CHRISTMAS FOOD SPECIAL: MAREK KOHN'S GUIDE TO FAST-TRACKING

The New Festive Spirit: A Christmas food special

The Web can feel as big and crowded as a department store. But the advantage of the former is that you can speed things up with a few simple tricks and short cuts, turning the Net from a labyrinth into a fast lane.

l Although you can use the Web to avoid a trip to Tesco, the Net comes into its own in its ability to provide access to smaller suppliers, who may be based the other side of town, or the other side of the country. These will typically be specialist outfits, such as The Teddington Cheese (www.teddingtoncheese.co.uk).

l If you are looking for products made by a particular company, or you know the name of a supplier who is likely to sell those products, try putting "www." in front of the company's name, and ".com" afterwards. If that doesn't work, try ".co.uk" instead of ".com".

l If you aren't looking for goods from one particular supplier, a directory may be more use than a search engine. Web directories are lists of links to sites, compiled by humans and organised into subject categories. The oldest and most popular directory is Yahoo! Confusingly, it is usually described as a search engine. Strictly, it's a directory combined with a search engine facility: this is also true of other "search engines", such as Lycos. A Yahoo! search will thus typically deliver links to both individual Web pages and to categories. As in a public library, categories are extensively sub-divided, making it easy to narrow a search down from, say, "food" to "cheese". A longer-established brand of directory, Yellow Pages, is also on-line, where it's known as Yell (www.yell.co.uk).

l Use quote marks to make search engines look for phrases, such as "Ford Focus". While some will automatically treat the keywords "ford" and "focus" as a phrase, others will waste time serving up endless references to cameras and Indiana Jones.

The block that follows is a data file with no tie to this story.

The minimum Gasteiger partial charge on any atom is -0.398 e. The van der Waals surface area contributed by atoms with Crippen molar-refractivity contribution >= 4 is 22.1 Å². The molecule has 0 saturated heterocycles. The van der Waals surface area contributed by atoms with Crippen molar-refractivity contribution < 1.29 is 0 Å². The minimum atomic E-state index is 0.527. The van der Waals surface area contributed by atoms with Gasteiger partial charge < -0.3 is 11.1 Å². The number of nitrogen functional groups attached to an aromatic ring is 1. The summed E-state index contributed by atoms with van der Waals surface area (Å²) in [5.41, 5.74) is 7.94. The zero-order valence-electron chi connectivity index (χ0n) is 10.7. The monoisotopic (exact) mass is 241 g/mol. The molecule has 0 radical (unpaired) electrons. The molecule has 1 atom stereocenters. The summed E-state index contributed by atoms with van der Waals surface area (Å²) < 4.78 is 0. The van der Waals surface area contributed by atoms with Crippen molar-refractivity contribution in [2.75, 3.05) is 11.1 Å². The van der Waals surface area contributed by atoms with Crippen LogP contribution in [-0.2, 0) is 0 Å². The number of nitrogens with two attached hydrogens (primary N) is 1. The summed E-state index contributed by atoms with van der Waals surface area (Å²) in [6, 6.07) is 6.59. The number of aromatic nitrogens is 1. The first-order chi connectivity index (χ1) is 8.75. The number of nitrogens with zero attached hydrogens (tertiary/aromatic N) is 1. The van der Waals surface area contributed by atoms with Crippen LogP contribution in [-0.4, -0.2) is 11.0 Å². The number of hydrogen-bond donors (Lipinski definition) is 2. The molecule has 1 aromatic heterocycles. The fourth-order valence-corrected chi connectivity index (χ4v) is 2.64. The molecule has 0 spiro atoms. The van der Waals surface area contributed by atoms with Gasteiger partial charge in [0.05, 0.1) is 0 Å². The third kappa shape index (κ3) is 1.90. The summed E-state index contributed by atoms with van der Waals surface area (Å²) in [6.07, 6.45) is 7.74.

l Although search engines are being souped up all the time, even the most powerful of them only register a small proportion of sites on the Web. If you're having difficulty locating an obscure product, you could try using a meta search engine, such as Ask Jeeves (www.askjeeves.com). These activate searches on a number of other engines at once, combining the results on their own pages. Recent versions of Apple's Macintosh operating system incorporate a facility for hailing several search engines at once, called Sherlock.

l Some people enjoy visiting overseas sites to find items that are cheaper abroad, such as CDs. However, once delivery costs are added in (and customs duty, for expensive items) the savings may disappear. It's also far more trouble to deal with the supplier in the event of any problems. If you want to restrict your searches to local suppliers, the easiest option is to use a search engine or directory with a UK front page, which offers the option of restricting searches to British sites. Yahoo!, LookSmart, Yell and Lycos all offer this facility; all have `.co.uk' addresses.

l Many people are still uneasy about sending their credit card details into the strange new medium of the Internet. But most of us are prepared to hand our cards to underpaid waiters and to read the details out to total strangers over the phone. The risks of using credit cards on-line are probably far lower than those of shopping in the real world. Security systems are now highly developed: banking via the Internet is becoming commonplace, and it has become standard practice for on-line traders to publish information about their security procedures. Look for these pages, and for logos indicating adherence to security standards.

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